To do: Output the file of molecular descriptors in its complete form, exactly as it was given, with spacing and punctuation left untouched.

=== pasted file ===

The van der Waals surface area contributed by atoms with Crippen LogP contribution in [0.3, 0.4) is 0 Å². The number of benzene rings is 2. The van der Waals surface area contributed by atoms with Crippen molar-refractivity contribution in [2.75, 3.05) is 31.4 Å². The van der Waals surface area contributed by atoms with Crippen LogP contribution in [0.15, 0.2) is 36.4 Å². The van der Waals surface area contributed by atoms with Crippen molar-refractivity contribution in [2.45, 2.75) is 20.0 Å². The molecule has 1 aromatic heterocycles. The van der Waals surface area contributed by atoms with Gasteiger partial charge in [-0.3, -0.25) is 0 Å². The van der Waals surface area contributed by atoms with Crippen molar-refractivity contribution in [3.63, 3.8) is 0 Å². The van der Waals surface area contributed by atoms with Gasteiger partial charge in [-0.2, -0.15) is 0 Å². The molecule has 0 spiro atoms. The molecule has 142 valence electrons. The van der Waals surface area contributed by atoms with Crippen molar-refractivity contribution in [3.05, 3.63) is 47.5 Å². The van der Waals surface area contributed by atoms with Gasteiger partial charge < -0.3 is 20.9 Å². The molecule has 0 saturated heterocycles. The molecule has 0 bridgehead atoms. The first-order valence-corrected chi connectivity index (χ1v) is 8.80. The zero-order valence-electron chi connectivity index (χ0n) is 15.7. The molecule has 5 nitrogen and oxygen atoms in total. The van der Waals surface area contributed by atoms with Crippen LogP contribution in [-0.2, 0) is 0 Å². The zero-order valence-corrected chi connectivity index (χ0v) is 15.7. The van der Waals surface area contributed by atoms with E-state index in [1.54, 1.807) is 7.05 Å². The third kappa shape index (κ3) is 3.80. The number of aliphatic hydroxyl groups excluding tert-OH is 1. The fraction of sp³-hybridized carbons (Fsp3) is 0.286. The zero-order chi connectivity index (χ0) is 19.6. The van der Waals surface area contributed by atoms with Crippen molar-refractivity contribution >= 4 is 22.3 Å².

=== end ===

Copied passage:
The van der Waals surface area contributed by atoms with Crippen LogP contribution in [0.3, 0.4) is 0 Å². The number of benzene rings is 2. The van der Waals surface area contributed by atoms with Crippen molar-refractivity contribution in [2.75, 3.05) is 31.4 Å². The van der Waals surface area contributed by atoms with Crippen LogP contribution in [0.15, 0.2) is 36.4 Å². The van der Waals surface area contributed by atoms with Crippen molar-refractivity contribution in [2.45, 2.75) is 20.0 Å². The molecule has 1 aromatic heterocycles. The van der Waals surface area contributed by atoms with Gasteiger partial charge in [-0.3, -0.25) is 0 Å². The van der Waals surface area contributed by atoms with Crippen molar-refractivity contribution in [3.63, 3.8) is 0 Å². The van der Waals surface area contributed by atoms with Gasteiger partial charge in [-0.2, -0.15) is 0 Å². The molecule has 0 spiro atoms. The molecule has 142 valence electrons. The van der Waals surface area contributed by atoms with Crippen molar-refractivity contribution in [3.05, 3.63) is 47.5 Å². The van der Waals surface area contributed by atoms with Gasteiger partial charge < -0.3 is 20.9 Å². The molecule has 0 saturated heterocycles. The molecule has 0 bridgehead atoms. The first-order valence-corrected chi connectivity index (χ1v) is 8.80. The zero-order valence-electron chi connectivity index (χ0n) is 15.7. The molecule has 5 nitrogen and oxygen atoms in total. The van der Waals surface area contributed by atoms with Crippen LogP contribution in [-0.2, 0) is 0 Å². The zero-order valence-corrected chi connectivity index (χ0v) is 15.7. The van der Waals surface area contributed by atoms with E-state index in [1.54, 1.807) is 7.05 Å². The third kappa shape index (κ3) is 3.80. The number of aliphatic hydroxyl groups excluding tert-OH is 1. The fraction of sp³-hybridized carbons (Fsp3) is 0.286. The zero-order chi connectivity index (χ0) is 19.6. The van der Waals surface area contributed by atoms with Crippen molar-refractivity contribution >= 4 is 22.3 Å².